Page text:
The first result of this record deal came forth this past June 10 when the label issued The HJBB's debut Pay Me No Mind. True to the name "homemade jamz," these jams were recorded, rather, hand crafted at the Perry home in only three days in January. That's helped to foster a down-home (literally) sound that you don't hear from electric blues bands with record deals, save for perhaps Tab Benoit.
The brand of blues the kids present here has been called a blend of "Chicago and Mississippi juke joint blues" and clearly shows the influence of the Kings (B.B., Albert, and Freddie) as well as the Texas blues of Stevie Ray Vaughan. The stamp that the Perry children put on these styles is that they play it clean, lean and steady. Their exuberance shines through in every song they play.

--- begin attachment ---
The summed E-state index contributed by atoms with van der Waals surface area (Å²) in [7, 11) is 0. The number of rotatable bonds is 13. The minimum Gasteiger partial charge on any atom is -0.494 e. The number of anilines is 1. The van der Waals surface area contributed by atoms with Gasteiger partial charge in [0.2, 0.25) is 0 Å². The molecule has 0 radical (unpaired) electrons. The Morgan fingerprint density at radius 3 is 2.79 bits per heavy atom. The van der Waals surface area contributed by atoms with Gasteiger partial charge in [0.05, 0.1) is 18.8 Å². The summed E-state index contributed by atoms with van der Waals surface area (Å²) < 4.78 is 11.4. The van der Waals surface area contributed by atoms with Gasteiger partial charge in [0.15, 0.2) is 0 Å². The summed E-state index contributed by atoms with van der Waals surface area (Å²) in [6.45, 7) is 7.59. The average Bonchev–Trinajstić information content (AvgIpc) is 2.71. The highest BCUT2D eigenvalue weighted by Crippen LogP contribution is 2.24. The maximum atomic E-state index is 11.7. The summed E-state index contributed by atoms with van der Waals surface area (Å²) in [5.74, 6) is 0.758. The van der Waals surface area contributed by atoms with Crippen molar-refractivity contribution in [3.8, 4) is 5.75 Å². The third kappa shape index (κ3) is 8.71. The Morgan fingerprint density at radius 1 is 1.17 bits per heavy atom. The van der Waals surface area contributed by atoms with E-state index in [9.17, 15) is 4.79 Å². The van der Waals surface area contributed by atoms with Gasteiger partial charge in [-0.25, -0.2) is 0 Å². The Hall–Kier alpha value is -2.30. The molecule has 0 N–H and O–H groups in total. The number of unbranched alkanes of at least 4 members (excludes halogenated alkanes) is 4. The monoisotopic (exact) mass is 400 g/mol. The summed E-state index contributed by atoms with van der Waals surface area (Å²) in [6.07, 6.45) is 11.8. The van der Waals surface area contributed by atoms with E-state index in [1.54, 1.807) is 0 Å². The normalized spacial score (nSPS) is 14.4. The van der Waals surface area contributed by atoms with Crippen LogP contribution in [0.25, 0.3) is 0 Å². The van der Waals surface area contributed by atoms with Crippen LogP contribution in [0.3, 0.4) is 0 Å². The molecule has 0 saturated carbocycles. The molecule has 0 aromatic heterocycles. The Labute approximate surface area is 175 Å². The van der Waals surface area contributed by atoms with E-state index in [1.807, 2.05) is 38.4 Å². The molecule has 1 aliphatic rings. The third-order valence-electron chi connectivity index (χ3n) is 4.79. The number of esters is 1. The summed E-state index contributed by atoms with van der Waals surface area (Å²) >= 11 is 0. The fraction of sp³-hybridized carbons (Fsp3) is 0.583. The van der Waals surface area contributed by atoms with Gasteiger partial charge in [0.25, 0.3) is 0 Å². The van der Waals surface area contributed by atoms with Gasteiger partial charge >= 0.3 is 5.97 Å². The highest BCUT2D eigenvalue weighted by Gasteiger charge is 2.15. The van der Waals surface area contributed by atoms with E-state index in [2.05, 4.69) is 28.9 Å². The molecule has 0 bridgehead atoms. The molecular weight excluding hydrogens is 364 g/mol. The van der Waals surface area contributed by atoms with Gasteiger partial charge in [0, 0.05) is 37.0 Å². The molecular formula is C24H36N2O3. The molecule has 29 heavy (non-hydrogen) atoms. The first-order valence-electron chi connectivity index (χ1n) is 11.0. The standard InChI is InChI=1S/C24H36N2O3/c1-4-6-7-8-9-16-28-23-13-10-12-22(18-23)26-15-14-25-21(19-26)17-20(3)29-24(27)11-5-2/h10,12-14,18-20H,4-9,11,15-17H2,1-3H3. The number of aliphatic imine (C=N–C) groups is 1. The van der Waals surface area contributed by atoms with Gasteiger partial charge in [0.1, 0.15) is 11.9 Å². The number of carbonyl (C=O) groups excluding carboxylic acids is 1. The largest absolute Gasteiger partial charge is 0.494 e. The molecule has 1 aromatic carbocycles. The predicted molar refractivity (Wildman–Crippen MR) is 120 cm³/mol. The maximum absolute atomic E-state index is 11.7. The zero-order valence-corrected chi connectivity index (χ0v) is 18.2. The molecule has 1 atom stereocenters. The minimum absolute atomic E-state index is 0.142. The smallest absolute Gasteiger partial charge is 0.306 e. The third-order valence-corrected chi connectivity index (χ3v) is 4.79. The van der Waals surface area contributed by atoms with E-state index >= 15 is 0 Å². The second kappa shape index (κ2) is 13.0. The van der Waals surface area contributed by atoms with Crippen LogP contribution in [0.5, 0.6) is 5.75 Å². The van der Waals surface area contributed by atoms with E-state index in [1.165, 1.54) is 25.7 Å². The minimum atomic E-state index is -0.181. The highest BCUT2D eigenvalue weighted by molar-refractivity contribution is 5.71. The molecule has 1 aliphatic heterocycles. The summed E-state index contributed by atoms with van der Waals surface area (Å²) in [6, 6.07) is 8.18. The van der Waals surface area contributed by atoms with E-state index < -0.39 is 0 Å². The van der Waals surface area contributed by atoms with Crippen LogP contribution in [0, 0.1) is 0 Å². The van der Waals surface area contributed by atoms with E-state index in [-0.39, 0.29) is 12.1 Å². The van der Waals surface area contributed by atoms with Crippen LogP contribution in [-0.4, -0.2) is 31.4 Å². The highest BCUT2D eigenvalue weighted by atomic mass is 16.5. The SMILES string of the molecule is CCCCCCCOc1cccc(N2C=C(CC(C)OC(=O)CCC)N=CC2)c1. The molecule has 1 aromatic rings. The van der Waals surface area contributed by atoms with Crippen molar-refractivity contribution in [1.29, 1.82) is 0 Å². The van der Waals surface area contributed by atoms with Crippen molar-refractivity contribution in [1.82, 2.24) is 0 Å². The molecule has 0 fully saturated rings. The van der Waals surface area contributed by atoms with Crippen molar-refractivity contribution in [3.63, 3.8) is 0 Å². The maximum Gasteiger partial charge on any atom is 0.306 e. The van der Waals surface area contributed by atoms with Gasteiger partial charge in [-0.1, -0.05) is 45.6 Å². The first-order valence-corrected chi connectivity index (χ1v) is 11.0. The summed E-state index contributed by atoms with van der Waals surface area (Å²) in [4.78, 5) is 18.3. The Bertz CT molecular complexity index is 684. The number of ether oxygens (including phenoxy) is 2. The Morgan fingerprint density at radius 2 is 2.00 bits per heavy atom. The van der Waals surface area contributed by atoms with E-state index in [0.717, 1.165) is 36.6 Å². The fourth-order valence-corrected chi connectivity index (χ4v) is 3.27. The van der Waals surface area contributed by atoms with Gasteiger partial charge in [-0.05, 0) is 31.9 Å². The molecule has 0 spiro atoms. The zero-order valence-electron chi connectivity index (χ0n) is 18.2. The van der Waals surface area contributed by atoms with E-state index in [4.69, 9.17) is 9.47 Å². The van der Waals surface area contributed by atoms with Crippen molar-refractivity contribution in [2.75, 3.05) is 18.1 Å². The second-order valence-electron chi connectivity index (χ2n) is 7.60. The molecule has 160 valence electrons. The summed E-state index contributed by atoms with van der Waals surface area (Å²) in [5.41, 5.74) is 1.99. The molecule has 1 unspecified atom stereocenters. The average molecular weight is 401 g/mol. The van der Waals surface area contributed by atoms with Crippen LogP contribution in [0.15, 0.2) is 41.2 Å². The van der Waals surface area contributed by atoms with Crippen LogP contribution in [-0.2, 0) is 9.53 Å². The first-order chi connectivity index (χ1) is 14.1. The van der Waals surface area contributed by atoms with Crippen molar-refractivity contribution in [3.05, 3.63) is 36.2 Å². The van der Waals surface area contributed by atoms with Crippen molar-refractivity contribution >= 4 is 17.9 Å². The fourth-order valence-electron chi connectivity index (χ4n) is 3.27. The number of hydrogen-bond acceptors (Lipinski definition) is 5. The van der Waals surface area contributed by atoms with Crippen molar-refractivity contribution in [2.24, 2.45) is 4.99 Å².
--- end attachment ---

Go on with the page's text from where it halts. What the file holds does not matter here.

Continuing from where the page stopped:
That enthusiasm bubbles over from the opening moments of the record as Ryan shouts "are y'all ready for the blues?" before the band dives into "Who Your Real Friends Are." And can the kids play? Well, perhaps they're not at Double Trouble level yet, but I'll bet those guys weren't good enough to get gigs all over the world in their early teens, either.
Ryan Perry is of course the main draw. He plays a clean straightforward soulful style effectively appropriating the aforementioned heroes and is more interested in playing the blues more than cramming in too notes in each chord. As a singer, he's well beyond his years; there's enthusiasm and commitment that you can't miss, but he doesn't over emote, either.
Kyle Perry's job of locking down the groove is doubly important since there's no full-time second guitarist and when Big Brother goes off on a solo, he's holding firm. And for a nine year old who's only been drumming for only about two years, Taya Perry seems to have the hang of it pretty darned well. She keeps a good rhythm in sync with Kyle and slips in lots of mini-fills that give the tunes a little lift.